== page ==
Adam Zagoria covers basketball at all levels. He is the author of two books and an award-winning journalist whose articles have appeared in ESPN The Magazine, SLAM, Sheridan Hoops, Sports Illustrated, Basketball Times and in newspapers nationwide.
Fred Hill has landed on his feet.
The former Rutgers coach will join the Northwestern staff as an assistant under head coach Bill Carmody, two sources with direct knowledge told SNY.tv.
Hill accepted a buyout last year after a cursing incident at a Scarlet Knights baseball game and subsequent insubordination vis-a-vis Rutgers athletic director Tim Pernetti.
Hill, 52, went 47-77 at Rutgers, but will be most remembered for what he did at a Big East baseball game last year. From the stands, Hill, whose father, Fred Sr., is the longtime baseball coach for the Scarlet Knights, got into a shouting match with Pitt’s baseball coaching staff.
After the incident, Fred Jr., resigned so that he could receive an $850,000 settlement. His pay cycle at Rutgers has run its course, allowing him to join the Wildcats. He was replaced at Rutgers by Mike Rice, who left Robert Morris for the post. Rutgers went 15-17 in Hill’s last season, and finished with the same record this year under Rice.
This will be Hill’s 10th assignment as an assistant coach, including Big East stops at Villanova, Seton Hall, and Rutgers, before he was promoted in 2006. A former guard at Montclair State, Hill is known for his strong recruiting ties in New Jersey.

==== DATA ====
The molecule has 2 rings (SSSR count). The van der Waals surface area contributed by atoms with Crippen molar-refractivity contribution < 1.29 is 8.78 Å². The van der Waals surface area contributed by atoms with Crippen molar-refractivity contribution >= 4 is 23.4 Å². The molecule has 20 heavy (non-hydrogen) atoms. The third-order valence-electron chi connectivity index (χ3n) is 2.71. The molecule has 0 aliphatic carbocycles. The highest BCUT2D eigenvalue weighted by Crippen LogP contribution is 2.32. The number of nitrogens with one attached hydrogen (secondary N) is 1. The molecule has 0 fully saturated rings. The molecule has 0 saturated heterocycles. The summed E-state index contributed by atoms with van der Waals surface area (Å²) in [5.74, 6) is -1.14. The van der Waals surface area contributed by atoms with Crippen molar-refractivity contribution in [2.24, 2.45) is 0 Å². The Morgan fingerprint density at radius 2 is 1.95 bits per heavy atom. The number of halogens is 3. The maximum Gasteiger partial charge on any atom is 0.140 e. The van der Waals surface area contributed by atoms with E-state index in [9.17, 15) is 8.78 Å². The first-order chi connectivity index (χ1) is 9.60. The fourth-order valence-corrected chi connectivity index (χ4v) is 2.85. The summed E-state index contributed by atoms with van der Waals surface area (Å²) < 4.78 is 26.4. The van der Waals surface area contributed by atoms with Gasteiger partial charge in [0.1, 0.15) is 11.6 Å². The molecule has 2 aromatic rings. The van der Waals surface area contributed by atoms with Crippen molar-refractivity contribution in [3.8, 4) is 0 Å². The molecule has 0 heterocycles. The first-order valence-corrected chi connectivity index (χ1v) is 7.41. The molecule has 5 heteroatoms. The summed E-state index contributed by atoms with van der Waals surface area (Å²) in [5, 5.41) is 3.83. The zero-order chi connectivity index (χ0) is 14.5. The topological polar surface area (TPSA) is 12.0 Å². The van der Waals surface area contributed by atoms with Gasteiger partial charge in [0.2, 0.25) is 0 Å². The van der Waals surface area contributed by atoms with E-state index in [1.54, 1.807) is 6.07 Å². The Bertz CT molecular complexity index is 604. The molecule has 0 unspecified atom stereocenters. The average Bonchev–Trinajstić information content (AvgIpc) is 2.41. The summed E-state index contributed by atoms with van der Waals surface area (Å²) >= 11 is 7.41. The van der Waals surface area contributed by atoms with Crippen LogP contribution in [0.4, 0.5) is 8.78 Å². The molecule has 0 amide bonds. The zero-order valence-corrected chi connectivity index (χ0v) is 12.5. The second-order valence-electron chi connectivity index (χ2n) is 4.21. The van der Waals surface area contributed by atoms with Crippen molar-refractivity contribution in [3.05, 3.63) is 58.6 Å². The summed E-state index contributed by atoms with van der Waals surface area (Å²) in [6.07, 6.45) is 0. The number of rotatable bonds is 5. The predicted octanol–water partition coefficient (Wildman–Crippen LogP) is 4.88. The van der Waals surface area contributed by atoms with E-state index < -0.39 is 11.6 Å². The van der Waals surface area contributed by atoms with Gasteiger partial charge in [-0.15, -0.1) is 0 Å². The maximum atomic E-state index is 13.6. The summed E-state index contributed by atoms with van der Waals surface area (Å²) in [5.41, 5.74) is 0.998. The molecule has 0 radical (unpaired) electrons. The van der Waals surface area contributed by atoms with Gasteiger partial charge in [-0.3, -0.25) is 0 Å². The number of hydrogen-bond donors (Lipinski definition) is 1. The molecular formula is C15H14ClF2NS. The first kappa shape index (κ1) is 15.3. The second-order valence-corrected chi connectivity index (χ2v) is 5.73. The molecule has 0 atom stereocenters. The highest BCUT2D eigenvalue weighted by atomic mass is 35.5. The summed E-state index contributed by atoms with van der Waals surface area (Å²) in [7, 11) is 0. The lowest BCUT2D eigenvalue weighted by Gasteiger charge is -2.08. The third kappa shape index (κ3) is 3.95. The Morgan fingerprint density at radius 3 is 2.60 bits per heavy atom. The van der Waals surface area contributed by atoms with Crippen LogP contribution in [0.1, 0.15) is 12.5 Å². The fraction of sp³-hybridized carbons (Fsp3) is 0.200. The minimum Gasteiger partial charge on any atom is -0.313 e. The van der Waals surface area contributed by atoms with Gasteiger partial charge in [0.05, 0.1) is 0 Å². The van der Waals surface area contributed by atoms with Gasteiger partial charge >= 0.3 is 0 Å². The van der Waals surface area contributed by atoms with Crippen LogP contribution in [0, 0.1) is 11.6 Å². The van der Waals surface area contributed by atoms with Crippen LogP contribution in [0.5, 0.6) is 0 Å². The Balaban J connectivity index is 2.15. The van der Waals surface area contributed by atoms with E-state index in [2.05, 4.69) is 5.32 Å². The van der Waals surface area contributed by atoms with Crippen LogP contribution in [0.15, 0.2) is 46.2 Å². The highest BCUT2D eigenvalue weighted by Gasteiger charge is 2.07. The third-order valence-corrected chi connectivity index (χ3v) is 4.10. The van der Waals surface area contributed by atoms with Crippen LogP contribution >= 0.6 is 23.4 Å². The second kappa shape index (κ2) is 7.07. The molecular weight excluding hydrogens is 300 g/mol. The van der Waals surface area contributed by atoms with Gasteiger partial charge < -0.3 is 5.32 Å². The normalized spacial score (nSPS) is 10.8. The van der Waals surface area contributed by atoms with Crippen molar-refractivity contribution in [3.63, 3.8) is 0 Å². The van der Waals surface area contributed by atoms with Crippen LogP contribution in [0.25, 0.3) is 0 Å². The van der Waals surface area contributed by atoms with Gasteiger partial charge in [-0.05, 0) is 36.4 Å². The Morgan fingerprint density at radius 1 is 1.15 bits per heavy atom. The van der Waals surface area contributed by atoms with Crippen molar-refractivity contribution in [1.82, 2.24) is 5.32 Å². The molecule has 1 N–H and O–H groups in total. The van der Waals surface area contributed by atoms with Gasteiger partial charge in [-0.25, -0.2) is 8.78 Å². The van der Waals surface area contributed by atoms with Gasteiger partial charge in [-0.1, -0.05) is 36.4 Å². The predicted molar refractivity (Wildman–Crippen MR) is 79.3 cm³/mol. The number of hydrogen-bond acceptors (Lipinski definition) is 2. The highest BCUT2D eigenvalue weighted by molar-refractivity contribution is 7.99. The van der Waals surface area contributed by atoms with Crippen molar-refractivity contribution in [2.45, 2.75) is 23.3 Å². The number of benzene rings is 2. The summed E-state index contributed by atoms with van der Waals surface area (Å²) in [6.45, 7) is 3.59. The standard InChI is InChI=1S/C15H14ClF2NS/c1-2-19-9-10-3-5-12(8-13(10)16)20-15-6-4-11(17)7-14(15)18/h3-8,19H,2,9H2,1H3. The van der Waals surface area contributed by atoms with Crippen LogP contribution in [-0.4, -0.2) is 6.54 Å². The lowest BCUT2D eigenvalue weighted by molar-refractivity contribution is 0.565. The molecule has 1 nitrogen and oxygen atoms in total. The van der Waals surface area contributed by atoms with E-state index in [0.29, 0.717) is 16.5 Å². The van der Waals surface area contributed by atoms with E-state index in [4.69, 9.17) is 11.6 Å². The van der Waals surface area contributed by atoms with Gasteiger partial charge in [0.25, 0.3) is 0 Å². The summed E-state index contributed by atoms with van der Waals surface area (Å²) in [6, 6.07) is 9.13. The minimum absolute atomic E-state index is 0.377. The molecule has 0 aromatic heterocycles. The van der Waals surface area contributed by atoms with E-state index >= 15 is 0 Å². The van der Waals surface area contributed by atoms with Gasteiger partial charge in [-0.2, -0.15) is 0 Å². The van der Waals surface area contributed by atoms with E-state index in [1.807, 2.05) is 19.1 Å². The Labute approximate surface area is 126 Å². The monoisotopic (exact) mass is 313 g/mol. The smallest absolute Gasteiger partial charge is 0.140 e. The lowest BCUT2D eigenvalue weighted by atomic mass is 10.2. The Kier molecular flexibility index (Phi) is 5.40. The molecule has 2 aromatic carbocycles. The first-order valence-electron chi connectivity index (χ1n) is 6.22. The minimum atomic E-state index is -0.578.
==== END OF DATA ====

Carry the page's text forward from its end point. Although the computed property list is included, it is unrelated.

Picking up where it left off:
Once the deal is finalized, he will replace Mitch Henderson, who left Northwestern to take the head coaching position at Princeton.
(Photo courtesy Daily News; The AP contributed)
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Adam Zagoria is a New York Times contributor and Basketball Insider who covers basketball at all levels. He is the author of two books and is an award-winning journalist whose articles have appeared in ESPN The Magazine, SLAM, Sheridan Hoops, Sports Illustrated, Basketball Times and in newspapers nationwide.
A veteran Ultimate Frisbee player, he has competed in numerous National and World Championships and, perhaps more importantly, his teams won the Westchester Summer League (WSL) championships in 2011 and 2013.
He lives in Manhattan with his wife and children.